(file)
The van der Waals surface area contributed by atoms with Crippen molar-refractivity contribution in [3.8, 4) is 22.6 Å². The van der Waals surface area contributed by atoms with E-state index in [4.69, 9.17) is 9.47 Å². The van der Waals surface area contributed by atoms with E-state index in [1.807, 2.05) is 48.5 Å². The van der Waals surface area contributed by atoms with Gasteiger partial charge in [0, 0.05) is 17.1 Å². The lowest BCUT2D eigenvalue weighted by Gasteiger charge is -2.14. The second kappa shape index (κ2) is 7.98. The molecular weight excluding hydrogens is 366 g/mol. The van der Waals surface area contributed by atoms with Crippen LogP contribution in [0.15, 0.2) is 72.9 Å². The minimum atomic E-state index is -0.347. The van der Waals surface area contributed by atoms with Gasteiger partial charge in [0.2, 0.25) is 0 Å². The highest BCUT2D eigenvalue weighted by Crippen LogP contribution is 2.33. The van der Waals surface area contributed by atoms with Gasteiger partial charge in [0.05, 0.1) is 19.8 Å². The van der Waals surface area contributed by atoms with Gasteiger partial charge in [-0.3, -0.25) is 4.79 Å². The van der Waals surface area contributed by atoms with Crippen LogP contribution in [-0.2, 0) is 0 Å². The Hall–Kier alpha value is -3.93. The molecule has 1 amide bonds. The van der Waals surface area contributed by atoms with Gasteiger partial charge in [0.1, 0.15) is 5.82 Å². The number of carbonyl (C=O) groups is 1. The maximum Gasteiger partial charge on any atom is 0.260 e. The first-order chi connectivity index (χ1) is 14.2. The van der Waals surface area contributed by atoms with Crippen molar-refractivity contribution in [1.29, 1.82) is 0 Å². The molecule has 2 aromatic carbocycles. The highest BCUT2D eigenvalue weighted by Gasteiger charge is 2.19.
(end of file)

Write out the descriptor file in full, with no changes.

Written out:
The van der Waals surface area contributed by atoms with Crippen molar-refractivity contribution in [3.8, 4) is 22.6 Å². The van der Waals surface area contributed by atoms with E-state index in [4.69, 9.17) is 9.47 Å². The van der Waals surface area contributed by atoms with E-state index in [1.807, 2.05) is 48.5 Å². The van der Waals surface area contributed by atoms with Gasteiger partial charge in [0, 0.05) is 17.1 Å². The lowest BCUT2D eigenvalue weighted by Gasteiger charge is -2.14. The second kappa shape index (κ2) is 7.98. The molecular weight excluding hydrogens is 366 g/mol. The van der Waals surface area contributed by atoms with Crippen LogP contribution in [0.15, 0.2) is 72.9 Å². The minimum atomic E-state index is -0.347. The van der Waals surface area contributed by atoms with Gasteiger partial charge in [0.2, 0.25) is 0 Å². The highest BCUT2D eigenvalue weighted by Crippen LogP contribution is 2.33. The van der Waals surface area contributed by atoms with Gasteiger partial charge in [0.05, 0.1) is 19.8 Å². The van der Waals surface area contributed by atoms with Gasteiger partial charge in [-0.3, -0.25) is 4.79 Å². The van der Waals surface area contributed by atoms with Crippen LogP contribution in [-0.2, 0) is 0 Å². The Hall–Kier alpha value is -3.93. The molecule has 1 amide bonds. The van der Waals surface area contributed by atoms with Gasteiger partial charge in [0.1, 0.15) is 5.82 Å². The number of carbonyl (C=O) groups is 1. The maximum Gasteiger partial charge on any atom is 0.260 e. The first-order chi connectivity index (χ1) is 14.2. The van der Waals surface area contributed by atoms with Crippen molar-refractivity contribution in [1.29, 1.82) is 0 Å². The molecule has 2 aromatic carbocycles. The highest BCUT2D eigenvalue weighted by Gasteiger charge is 2.19.